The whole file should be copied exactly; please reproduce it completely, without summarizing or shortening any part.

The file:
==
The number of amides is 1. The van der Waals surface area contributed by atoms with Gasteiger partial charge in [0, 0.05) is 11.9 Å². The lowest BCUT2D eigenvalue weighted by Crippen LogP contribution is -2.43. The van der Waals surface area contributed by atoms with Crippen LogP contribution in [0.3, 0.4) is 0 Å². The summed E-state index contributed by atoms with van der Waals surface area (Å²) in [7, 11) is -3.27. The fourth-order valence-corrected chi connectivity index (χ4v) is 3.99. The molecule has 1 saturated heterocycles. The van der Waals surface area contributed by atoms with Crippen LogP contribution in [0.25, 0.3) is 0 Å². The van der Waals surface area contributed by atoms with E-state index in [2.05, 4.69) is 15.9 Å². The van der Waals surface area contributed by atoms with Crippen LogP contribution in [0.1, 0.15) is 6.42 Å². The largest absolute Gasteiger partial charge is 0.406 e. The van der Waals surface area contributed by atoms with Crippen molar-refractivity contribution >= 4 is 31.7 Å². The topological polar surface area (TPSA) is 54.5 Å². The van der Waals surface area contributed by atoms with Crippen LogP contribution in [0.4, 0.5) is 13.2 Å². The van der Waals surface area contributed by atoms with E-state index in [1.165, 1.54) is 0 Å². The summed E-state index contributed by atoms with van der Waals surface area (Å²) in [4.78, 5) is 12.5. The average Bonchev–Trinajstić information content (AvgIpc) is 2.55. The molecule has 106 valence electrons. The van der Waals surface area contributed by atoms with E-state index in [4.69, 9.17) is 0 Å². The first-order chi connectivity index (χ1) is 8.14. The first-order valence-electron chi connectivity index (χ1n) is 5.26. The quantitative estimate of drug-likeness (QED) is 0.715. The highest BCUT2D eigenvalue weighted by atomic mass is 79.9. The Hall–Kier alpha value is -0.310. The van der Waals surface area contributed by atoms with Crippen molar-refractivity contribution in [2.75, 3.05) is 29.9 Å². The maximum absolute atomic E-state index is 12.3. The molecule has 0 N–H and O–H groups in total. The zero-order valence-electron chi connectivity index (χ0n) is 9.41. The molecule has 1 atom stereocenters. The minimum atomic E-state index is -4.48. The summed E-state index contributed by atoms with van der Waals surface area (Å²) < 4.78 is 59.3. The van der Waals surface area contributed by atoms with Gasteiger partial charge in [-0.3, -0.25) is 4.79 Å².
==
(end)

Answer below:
The number of amides is 1. The van der Waals surface area contributed by atoms with Gasteiger partial charge in [0, 0.05) is 11.9 Å². The lowest BCUT2D eigenvalue weighted by Crippen LogP contribution is -2.43. The van der Waals surface area contributed by atoms with Crippen LogP contribution in [0.3, 0.4) is 0 Å². The summed E-state index contributed by atoms with van der Waals surface area (Å²) in [7, 11) is -3.27. The fourth-order valence-corrected chi connectivity index (χ4v) is 3.99. The molecule has 1 saturated heterocycles. The van der Waals surface area contributed by atoms with Crippen LogP contribution in [0.25, 0.3) is 0 Å². The van der Waals surface area contributed by atoms with E-state index in [2.05, 4.69) is 15.9 Å². The van der Waals surface area contributed by atoms with Crippen LogP contribution in [0.1, 0.15) is 6.42 Å². The largest absolute Gasteiger partial charge is 0.406 e. The van der Waals surface area contributed by atoms with Crippen molar-refractivity contribution >= 4 is 31.7 Å². The topological polar surface area (TPSA) is 54.5 Å². The van der Waals surface area contributed by atoms with Crippen LogP contribution in [0.4, 0.5) is 13.2 Å². The van der Waals surface area contributed by atoms with E-state index in [1.165, 1.54) is 0 Å². The summed E-state index contributed by atoms with van der Waals surface area (Å²) in [4.78, 5) is 12.5. The average Bonchev–Trinajstić information content (AvgIpc) is 2.55. The molecule has 106 valence electrons. The van der Waals surface area contributed by atoms with E-state index in [4.69, 9.17) is 0 Å². The first-order chi connectivity index (χ1) is 8.14. The first-order valence-electron chi connectivity index (χ1n) is 5.26. The quantitative estimate of drug-likeness (QED) is 0.715. The highest BCUT2D eigenvalue weighted by atomic mass is 79.9. The Hall–Kier alpha value is -0.310. The van der Waals surface area contributed by atoms with Crippen molar-refractivity contribution in [2.75, 3.05) is 29.9 Å². The maximum absolute atomic E-state index is 12.3. The molecule has 0 N–H and O–H groups in total. The zero-order valence-electron chi connectivity index (χ0n) is 9.41. The molecule has 1 atom stereocenters. The minimum atomic E-state index is -4.48. The summed E-state index contributed by atoms with van der Waals surface area (Å²) < 4.78 is 59.3. The van der Waals surface area contributed by atoms with Gasteiger partial charge in [-0.3, -0.25) is 4.79 Å².